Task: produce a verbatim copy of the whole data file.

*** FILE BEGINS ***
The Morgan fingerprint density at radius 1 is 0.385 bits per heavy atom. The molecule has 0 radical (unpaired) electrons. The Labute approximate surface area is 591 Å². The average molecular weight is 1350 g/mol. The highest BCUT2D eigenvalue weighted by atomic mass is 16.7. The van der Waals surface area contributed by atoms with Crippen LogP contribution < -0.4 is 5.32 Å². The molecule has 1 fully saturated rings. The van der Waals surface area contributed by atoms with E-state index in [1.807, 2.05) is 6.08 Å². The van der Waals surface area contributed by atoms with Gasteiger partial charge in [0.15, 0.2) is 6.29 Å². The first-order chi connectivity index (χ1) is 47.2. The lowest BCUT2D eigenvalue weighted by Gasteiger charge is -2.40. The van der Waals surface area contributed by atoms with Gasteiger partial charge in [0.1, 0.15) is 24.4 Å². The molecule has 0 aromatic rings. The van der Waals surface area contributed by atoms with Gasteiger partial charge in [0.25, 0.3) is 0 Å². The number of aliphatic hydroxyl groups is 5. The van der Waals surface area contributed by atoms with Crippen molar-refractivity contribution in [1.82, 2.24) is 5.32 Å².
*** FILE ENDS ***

The Morgan fingerprint density at radius 1 is 0.385 bits per heavy atom. The molecule has 0 radical (unpaired) electrons. The Labute approximate surface area is 591 Å². The average molecular weight is 1350 g/mol. The highest BCUT2D eigenvalue weighted by atomic mass is 16.7. The van der Waals surface area contributed by atoms with Crippen LogP contribution < -0.4 is 5.32 Å². The molecule has 1 fully saturated rings. The van der Waals surface area contributed by atoms with E-state index in [1.807, 2.05) is 6.08 Å². The van der Waals surface area contributed by atoms with Gasteiger partial charge in [0.15, 0.2) is 6.29 Å². The first-order chi connectivity index (χ1) is 47.2. The lowest BCUT2D eigenvalue weighted by Gasteiger charge is -2.40. The van der Waals surface area contributed by atoms with Gasteiger partial charge in [0.1, 0.15) is 24.4 Å². The molecule has 0 aromatic rings. The van der Waals surface area contributed by atoms with Gasteiger partial charge in [0.25, 0.3) is 0 Å². The number of aliphatic hydroxyl groups is 5. The van der Waals surface area contributed by atoms with Crippen molar-refractivity contribution in [1.82, 2.24) is 5.32 Å².